4. 4. organisms are conditioned by the built environment through the influence of its very presence. Thearchitectural presence domesticates living organisms. Domestication and taming represent different dimensions of a similar conditioning process.Domestication refers to the conditions imposed on organisms by housing; taming refers to conditioningtechniques other than housing employed on organisms which reflect and reinforce housing. Tamingrefers to the utilization of the immediate contexts and sets of ideologies, sciences, techniques, andtechnologies to achieve, foster, and perpetuate relations of domination via sociological, psychological,physiological, and biological conditioning (see Appendix 1: Methods of Taming). While the builtenvironment influences culture, culture influences ideology (which influences physically and meta-physically, but originates meta-physically, as an idea) and vice versa. The influence of the builtenvironment refers to the influence (physical or meta-physical) originated physically (as or in relation to atangible thing) by the presence or expectancy of built environments. Conditioning via methodologies(including ideology, technology, and technique) represents taming and conditioning via the builtenvironment represents domestication. Domestication refers to ontological distortion through the built environment. The human builtenvironment establishes the context for domestication. As humans build an environment it in returndomesticates. The house or domestic realm universally materializes and epitomizes domestication.Domestication is the built environment conditioning ontology. Humans have also undergonedomestication for generations. Domestication and the humanThe notion of human domestication also becomes a theoretical tool to understand ancient and modernearthly life. It assists in identifying social and ecological dynamics of domination. Practically, everyreality on earth evolves under the influence and condition of domestication. Humans undergo thedomesticating influence of the built environment. There have been specific instances throughout history when humans have tamed other humans inthe sense of purposefully breeding and deliberately manipulating genetic and/or behavioural patterns, andeven though authors initially refer to that dynamic as domestication, it refers to processes and methods oftaming humans that mainly rely on the science of human knowledge or ideology.41 One way to conceptualize the condition influenced by domestication on humans is consideringtwo human aspects: the ontological and the behavioural. Ontologically, domestication refers to the waysthe built environment shapes the genetic makeup or nature of humans. Human ontology (Greek, study ofbeing) here, in the Platonic sense, refers to the human being as an existent entity, and in the Aristoteliansense, to the characterization of that human being as existent entity. That domestication influences thevery ontology of humans argues that domestication influences the very being of the modern human as anexistent entity. Domestication has moved from being an external influence to the human to become acharacteristic of the existent entity of the human. That human domestication refers to the very ontologicaltransformative distortion of the human implies that the modern human can be regarded as an existententity characteristically domesticated. Humans can be considered domesticated beings. Behaviourally, domestication refers to the ways the built environment shapes structurally andfunctionally the human within the larger ecological environment. Domestication influences the place ofthe human within the entire earthly and universal system, structure, or organism. Domestication furtherinfluences the way the human relates or functions in regards to themselves and other organisms orsubsystems. Domesticated humans shape nature in a domesticated way. Humans could be considereddomesticators, but they act as tamers. Another way to conceptualize the condition influenced by domestication on humans isconsidering four human dimensions, namely, anthropological, cosmological, social, and ecological.Anthropologically, that humans are domesticated refers to humans as beings that have been conditioned 41 Plato refers to the breeding of Spartan rulers or guardians. The Republic of Plato, Francis McDonaldCornford, trans. (Oxford: Oxford University Press, 1941), 160. 4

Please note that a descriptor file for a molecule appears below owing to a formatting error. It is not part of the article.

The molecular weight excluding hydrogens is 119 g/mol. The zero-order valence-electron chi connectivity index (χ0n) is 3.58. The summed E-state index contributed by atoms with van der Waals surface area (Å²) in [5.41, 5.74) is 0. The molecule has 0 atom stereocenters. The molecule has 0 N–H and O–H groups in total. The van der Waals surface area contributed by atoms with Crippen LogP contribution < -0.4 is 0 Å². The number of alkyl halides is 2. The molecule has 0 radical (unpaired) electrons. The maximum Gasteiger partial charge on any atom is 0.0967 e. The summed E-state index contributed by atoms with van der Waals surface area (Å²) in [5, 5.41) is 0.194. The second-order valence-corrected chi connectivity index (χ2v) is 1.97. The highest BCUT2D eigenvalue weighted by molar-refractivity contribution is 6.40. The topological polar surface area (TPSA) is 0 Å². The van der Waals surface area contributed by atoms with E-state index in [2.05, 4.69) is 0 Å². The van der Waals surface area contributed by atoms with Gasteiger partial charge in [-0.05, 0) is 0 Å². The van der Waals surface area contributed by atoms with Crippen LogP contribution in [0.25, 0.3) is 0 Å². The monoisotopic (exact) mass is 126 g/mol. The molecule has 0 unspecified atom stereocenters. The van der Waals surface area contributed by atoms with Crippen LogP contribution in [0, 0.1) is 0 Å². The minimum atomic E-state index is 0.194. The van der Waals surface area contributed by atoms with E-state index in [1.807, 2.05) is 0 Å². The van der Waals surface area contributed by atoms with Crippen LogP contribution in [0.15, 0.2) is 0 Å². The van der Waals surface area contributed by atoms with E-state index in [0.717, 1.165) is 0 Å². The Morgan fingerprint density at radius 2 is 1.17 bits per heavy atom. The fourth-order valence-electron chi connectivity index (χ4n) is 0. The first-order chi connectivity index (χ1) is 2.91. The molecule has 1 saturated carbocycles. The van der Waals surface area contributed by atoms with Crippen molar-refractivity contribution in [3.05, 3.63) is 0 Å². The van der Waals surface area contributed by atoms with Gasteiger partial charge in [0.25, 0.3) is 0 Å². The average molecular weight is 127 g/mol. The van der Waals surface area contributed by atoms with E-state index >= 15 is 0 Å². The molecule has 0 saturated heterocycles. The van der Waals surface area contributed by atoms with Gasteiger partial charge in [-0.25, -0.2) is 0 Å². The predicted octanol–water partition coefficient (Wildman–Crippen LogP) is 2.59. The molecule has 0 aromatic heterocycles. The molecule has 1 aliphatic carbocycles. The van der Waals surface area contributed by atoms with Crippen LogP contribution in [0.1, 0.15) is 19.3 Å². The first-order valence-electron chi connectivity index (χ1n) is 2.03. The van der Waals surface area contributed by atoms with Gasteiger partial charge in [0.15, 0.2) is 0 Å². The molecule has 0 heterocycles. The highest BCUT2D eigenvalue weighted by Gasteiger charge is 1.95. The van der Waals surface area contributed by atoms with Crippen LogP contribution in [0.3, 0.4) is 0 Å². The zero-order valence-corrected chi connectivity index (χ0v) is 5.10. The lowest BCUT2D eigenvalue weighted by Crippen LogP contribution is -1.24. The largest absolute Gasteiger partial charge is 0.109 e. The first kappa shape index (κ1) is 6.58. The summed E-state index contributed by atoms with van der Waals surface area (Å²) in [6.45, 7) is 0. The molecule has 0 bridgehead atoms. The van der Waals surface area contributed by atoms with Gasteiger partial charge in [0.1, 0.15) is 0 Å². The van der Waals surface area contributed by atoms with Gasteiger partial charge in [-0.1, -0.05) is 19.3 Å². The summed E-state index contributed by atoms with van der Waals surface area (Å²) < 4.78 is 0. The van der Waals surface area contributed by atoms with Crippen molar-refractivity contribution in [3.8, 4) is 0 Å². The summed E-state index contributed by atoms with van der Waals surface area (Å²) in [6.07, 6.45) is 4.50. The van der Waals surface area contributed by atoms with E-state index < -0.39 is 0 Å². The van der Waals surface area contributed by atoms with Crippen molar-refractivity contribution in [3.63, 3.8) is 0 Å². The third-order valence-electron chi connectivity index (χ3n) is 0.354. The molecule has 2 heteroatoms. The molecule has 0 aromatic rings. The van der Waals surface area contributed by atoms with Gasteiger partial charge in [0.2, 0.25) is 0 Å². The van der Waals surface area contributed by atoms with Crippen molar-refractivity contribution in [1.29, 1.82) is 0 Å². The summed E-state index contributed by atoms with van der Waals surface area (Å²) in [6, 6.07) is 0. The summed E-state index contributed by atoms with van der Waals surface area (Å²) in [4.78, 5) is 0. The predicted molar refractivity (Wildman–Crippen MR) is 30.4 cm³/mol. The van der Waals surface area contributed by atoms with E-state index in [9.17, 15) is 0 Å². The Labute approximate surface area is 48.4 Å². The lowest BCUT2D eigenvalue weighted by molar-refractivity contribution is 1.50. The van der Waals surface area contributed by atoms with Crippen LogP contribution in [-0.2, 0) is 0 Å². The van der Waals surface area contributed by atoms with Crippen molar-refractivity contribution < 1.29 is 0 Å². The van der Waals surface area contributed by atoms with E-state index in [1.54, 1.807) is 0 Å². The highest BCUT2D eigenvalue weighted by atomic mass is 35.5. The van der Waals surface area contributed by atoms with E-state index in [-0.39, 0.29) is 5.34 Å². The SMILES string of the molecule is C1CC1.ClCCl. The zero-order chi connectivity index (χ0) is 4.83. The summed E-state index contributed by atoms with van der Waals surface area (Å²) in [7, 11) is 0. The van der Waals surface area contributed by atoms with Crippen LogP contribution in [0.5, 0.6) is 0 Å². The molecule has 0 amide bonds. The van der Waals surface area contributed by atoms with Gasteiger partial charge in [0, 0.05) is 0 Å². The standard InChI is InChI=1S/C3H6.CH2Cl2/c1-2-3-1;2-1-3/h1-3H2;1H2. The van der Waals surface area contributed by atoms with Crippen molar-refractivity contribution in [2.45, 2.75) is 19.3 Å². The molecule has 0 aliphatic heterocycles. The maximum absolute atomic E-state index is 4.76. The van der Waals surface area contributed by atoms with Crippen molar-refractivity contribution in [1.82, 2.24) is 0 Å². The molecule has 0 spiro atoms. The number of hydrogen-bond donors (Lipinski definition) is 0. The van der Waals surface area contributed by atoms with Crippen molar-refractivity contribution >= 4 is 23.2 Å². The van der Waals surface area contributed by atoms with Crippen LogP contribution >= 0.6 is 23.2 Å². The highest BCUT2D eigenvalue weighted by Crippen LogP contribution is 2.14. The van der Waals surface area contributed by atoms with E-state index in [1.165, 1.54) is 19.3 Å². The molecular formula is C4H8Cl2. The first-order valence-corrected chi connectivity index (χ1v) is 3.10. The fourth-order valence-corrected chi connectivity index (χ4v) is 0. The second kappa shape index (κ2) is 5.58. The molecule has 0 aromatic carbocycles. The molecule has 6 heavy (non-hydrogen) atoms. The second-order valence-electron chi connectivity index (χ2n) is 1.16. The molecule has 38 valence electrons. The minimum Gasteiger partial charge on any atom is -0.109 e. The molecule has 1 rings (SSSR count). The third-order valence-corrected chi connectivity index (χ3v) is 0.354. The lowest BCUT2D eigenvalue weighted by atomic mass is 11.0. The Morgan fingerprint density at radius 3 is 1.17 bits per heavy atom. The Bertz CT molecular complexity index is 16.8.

5. 5. by the built environment, who reflect and reinforce the characteristics of tamed organisms, and whodisplay the capacity to tame and domesticate other beings. Humans have become characteristicallydomesticated. Modern humans are born, grew up, and die conditioned by the built environment.Cosmologically, domesticated humans see the world around them with domesticated eyes. Modernhuman perception refers to human domesticated perception. Modern human science refers to humandomesticated science. Human imagination refers to human domesticated imagination. Humandomesticated cosmology delineates framed under the influence of the built environment. Domesticatedhumans display a characteristic incapacity to appreciate their larger cosmos without a domesticatingperspective. Socially, human societies reflect and reinforce the tamed and domesticated characteristic ofhumans. Society refers to the association of humanity which predominantly characterizes by its tamedand domesticated, taming and domesticating condition. Modern society actually emerges as a product ofhuman domestication, fundamentally composed by domesticated humans. Human domesticated societyfollows the condition of the built environment. Ecologically, domesticated humans approach and relate totheir larger natural environment from a domesticated point of view. The ecological involvement ofdomesticated humans remarkably distinguishes by its domesticating nature. Earthly ecology evolvesunder the domesticating penetration and control of the human built environment. Domestication characterizes relations of domination among humans and the human relation to thelarger environment. For instance, palaces are architectural constructions that establish the existence andpresence of empires, hence of emperors. Facing the presence of a palace, people can establish their socialvalue in relation to the palace. The palace defines who is inside and who is outside, who rules and who isruled. And rule refers to domination; in this case, it clearly refers to human domination. People who livein palaces are evidently separated by the walls of the palace from their natural environment. Thisseparation affects human relation with the environment. Humanity has evolved in the context ofdomestication, understanding the social and ecological character of domestication enhances theunderstanding of both humanity and domination. This study considers the general influence ofdomestication on humanity, but focuses on exploring how an understanding of human domesticationinforms a critique of domination. Human domestication and dominationDomination refers to the control against individuals, species, or environments. It has been exercised bydifferent means, one of them conditioning, which refers to an external influence on organisms. One ofsuch external influences can be regarded as domestication. There are and have been other forms ofdomination besides domestication, especially since sociologists, anthropologists, ethnographers,palaeontologists, and archaeologists argue that methods of domination existed long before human-madehousing was developed. They speak of band formation, sporadic attacks, tool and fire making, hunting,and collection among nomad societies.42 Domestication functions, among other forms of domination, asone way of domination. It is widely known and accepted that domestication (taming) mediates a domination of animalsand plants that can be denominated ecological domination. The human built environment conditions thesurvival of numerous species of animals and plants. And humans also undergo domestication. The builtenvironment also conditions the survival of modern humans. Hence domestication refers to a dynamic ofsurvival and domination also at the anthropological, cosmological, sociological, and ecological levels.Thus domestication underlies ecological and social domination. Architecture generates and intensifies domestication mediating power accumulation andecological and social domination. Marvin Harris has identified similar political-economical systems in 42 Rosen considers that ―the presence of small arrowheads (fragments) and microlithic lunates…suggests acontinued role for hunting in this early [the Camel Site, Negev Early Bronze Age] pastoral society, or perhaps lowlevel warfare.‖ Steven A. Rosen, ―Early Multi-resource Nomadism: Excavations at the Camel Site in the CentralNegev,‖ Antiquity 77, no. 298 (December 2003): 749. 5